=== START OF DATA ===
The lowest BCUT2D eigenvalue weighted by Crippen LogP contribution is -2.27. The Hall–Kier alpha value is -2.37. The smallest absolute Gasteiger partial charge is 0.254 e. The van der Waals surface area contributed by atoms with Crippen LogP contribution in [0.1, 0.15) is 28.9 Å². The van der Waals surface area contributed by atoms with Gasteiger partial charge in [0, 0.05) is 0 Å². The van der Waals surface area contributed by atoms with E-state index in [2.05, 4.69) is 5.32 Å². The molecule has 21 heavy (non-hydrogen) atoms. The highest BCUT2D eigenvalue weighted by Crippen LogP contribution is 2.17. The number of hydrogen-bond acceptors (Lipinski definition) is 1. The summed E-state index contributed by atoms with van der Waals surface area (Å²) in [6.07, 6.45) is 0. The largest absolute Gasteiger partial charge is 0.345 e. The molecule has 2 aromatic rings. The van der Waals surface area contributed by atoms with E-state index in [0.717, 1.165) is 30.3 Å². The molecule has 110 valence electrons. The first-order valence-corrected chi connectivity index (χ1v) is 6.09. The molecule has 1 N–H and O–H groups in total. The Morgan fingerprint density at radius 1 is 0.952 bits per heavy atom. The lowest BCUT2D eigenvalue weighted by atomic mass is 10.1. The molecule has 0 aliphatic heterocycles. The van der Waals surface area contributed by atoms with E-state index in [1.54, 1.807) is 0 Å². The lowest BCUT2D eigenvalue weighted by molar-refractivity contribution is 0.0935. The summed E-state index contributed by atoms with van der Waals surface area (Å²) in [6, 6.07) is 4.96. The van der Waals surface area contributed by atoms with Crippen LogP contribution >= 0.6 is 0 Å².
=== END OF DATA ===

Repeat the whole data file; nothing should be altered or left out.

The lowest BCUT2D eigenvalue weighted by Crippen LogP contribution is -2.27. The Hall–Kier alpha value is -2.37. The smallest absolute Gasteiger partial charge is 0.254 e. The van der Waals surface area contributed by atoms with Crippen LogP contribution in [0.1, 0.15) is 28.9 Å². The van der Waals surface area contributed by atoms with Gasteiger partial charge in [0, 0.05) is 0 Å². The van der Waals surface area contributed by atoms with E-state index in [2.05, 4.69) is 5.32 Å². The molecule has 21 heavy (non-hydrogen) atoms. The highest BCUT2D eigenvalue weighted by Crippen LogP contribution is 2.17. The number of hydrogen-bond acceptors (Lipinski definition) is 1. The summed E-state index contributed by atoms with van der Waals surface area (Å²) in [6.07, 6.45) is 0. The largest absolute Gasteiger partial charge is 0.345 e. The molecule has 2 aromatic rings. The van der Waals surface area contributed by atoms with E-state index in [0.717, 1.165) is 30.3 Å². The molecule has 110 valence electrons. The first-order valence-corrected chi connectivity index (χ1v) is 6.09. The molecule has 1 N–H and O–H groups in total. The Morgan fingerprint density at radius 1 is 0.952 bits per heavy atom. The lowest BCUT2D eigenvalue weighted by atomic mass is 10.1. The molecule has 0 aliphatic heterocycles. The van der Waals surface area contributed by atoms with E-state index in [1.54, 1.807) is 0 Å². The lowest BCUT2D eigenvalue weighted by molar-refractivity contribution is 0.0935. The summed E-state index contributed by atoms with van der Waals surface area (Å²) in [6, 6.07) is 4.96. The van der Waals surface area contributed by atoms with Crippen LogP contribution >= 0.6 is 0 Å².